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  1. #1
    Join Date
    Jan 2006
    Posts
    17

    reverse engineering help

    Hi all.....

    I am a Mech Eng with no HVAC experience, but have been asked to help with a 25yr old Glycol chiller. System has been "badgered" over the years, and documumentation is almost non existant. I have been trying to reverse engineer the thing, but have a few questions. First - what I do know:

    Continental NUPAC air cooled chiller (w remote condenser)
    9 ton (nominal) capacity
    R134a
    fluid: 40% EG
    flow rate: 50gpm
    Ent temp: 15 deg F
    Lvg temp: 10 deg F
    Ambient Temp: 65 deg F

    OPTIONS:
    Low Ambient to -20 deg F
    hot gas bypass
    suction accumulator
    oil seperator
    head pressure control + 2 speed condenser fan

    My first thought was to get into the pressure enthalpy diagram. Is a good assumption for the design high pressure side to be:

    65 + 30 = 95 deg F - corresponds to 129 psia

    What is a good assumption for the low pressure side design temp/pressure? Would it be 10 deg F (leaving glycol) minus some standard # for the evaporator?

    I have dug up alot of information on all of the individual components in the system. Just not the "nominal" operating conditions. Any suggestions or help with a "plan of attack" would be much appreciated....

    Just FYI - the system is not meeting spec, and I have been asked if I can figure out why not.

  2. #2
    Join Date
    Sep 2002
    Location
    Hampton Roads, Virginia
    Posts
    1,596
    Quote Originally Posted by hvacer2 View Post
    Hi all.....


    Continental NUPAC air cooled chiller (w remote condenser)
    9 ton (nominal) capacity
    R134a
    fluid: 40% EG
    flow rate: 50gpm
    Ent temp: 15 deg F
    Lvg temp: 10 deg F
    Ambient Temp: 65 deg F
    Are these the specs. or the present operating conditions ?
    "Profit is not the legitimate purpose of business. The legitimate purpose of business is to provide a product or service that people need and do it so well that it's profitable."

    James Rouse

  3. #3
    Join Date
    Jan 2006
    Posts
    17
    these are numbers i found on an old spec sheet......

  4. #4
    Join Date
    Jul 2000
    Location
    Dallas,Texas
    Posts
    4,948
    klrogers is asking a good question. At first glance your GPM is way high.

  5. #5
    Join Date
    Mar 2008
    Location
    Indy
    Posts
    354
    I would need more info on the refrigeration circuit to be certain. Pressures, superheat, subcooling, etc...
    I would probably take a close look at a 25 year old chiller using 134a. I don't remember 134a being used until the early 90's.

  6. #6
    Join Date
    Jan 2006
    Posts
    17
    50 gpm was the spec....

    I have measured (with several different methods) and get numbers in the mid 40s...

    If I am not mistaken, 50gpm x delta 5 deg F x S.H. of EG is approx 9 ton

  7. #7
    Join Date
    Jan 2006
    Posts
    17
    ahhh yes... my first small victory!

    when I was handed the folder, I was told "25yr old system". I just looked at the date on the original spec sheet and see it was built in 93.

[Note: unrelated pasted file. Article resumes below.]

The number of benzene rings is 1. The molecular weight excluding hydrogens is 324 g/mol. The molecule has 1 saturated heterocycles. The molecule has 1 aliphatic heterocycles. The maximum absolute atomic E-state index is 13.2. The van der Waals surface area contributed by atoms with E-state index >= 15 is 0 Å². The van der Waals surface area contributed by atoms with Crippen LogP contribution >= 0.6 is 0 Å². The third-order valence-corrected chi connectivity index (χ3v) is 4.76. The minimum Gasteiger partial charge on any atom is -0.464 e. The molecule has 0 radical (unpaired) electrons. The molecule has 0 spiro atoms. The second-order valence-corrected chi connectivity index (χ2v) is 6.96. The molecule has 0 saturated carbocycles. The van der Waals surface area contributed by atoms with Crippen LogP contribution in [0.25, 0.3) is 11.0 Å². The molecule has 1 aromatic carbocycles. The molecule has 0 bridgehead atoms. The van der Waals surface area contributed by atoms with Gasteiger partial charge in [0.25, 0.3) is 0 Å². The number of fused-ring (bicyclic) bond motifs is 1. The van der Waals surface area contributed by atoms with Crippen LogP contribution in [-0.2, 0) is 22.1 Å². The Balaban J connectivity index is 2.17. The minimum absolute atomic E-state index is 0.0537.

Sorry - my bad.

    As for Pressures, superheats, subcooling, - well, these are what I am trying to figure out (well - at least what they should be).

    The only thing I could find was that the TXV was set at 13 deg F (factory). The system has a reciever in it if that helps (subcooling wise).

  8. #8
    Join Date
    Jul 2000
    Location
    Dallas,Texas
    Posts
    4,948
    ..
    Last edited by wolfdog; 04-16-2008 at 11:11 PM.

  9. #9
    Join Date
    Mar 2008
    Location
    Indy
    Posts
    354
    Unless I can put my hands on it, I'm usually no help. Try here http://www.air-conditioning-and-refr...d-chiller.html

  10. #10
    Join Date
    Apr 2004
    Location
    Rossville, GA
    Posts
    104
    Evaporator approach defined is 10 degrees colder than your leaving medium. Have you checked the specific gravity of EG? Is this system capable of running? If so we would need more trends.

  11. #11
    Join Date
    Jul 2000
    Location
    Dallas,Texas
    Posts
    4,948
    If you are looking for Continental chillers....http://www.continentalteam.com/index.html

    If they are like some other process chiller manuf. they will have a file on the original design/build for this one.

  12. #12
    Join Date
    Jan 2006
    Posts
    17
    The system produces chilled glycol at ~45gpm right now..... That glycol is pumped to three seperate circuits. Two of them have AHUs and the third is to pipes embedded in the floors and walls.

    The glycol flow is not really the problem (I don't think). The chiller does not seem to be able to get down to the specified temperatures (even when removing much less than 9 tons).

  13. #13
    Join Date
    Nov 2002
    Location
    NJ - WORK IN NYC AREA
    Posts
    1,434

    Question

    Please correct me if I'm mistaken, but due to the weight of the glcol solution you need a higher flow rate than the 2.4 gpm for water.

    You said the system is 25 years old. What is the present condition of the solution?? Has it been chemically maintained over the years? If not, you may be pumping more of a jel than a solution? You may not get the heat transfer you should be getting.
    "My hands are for sale"

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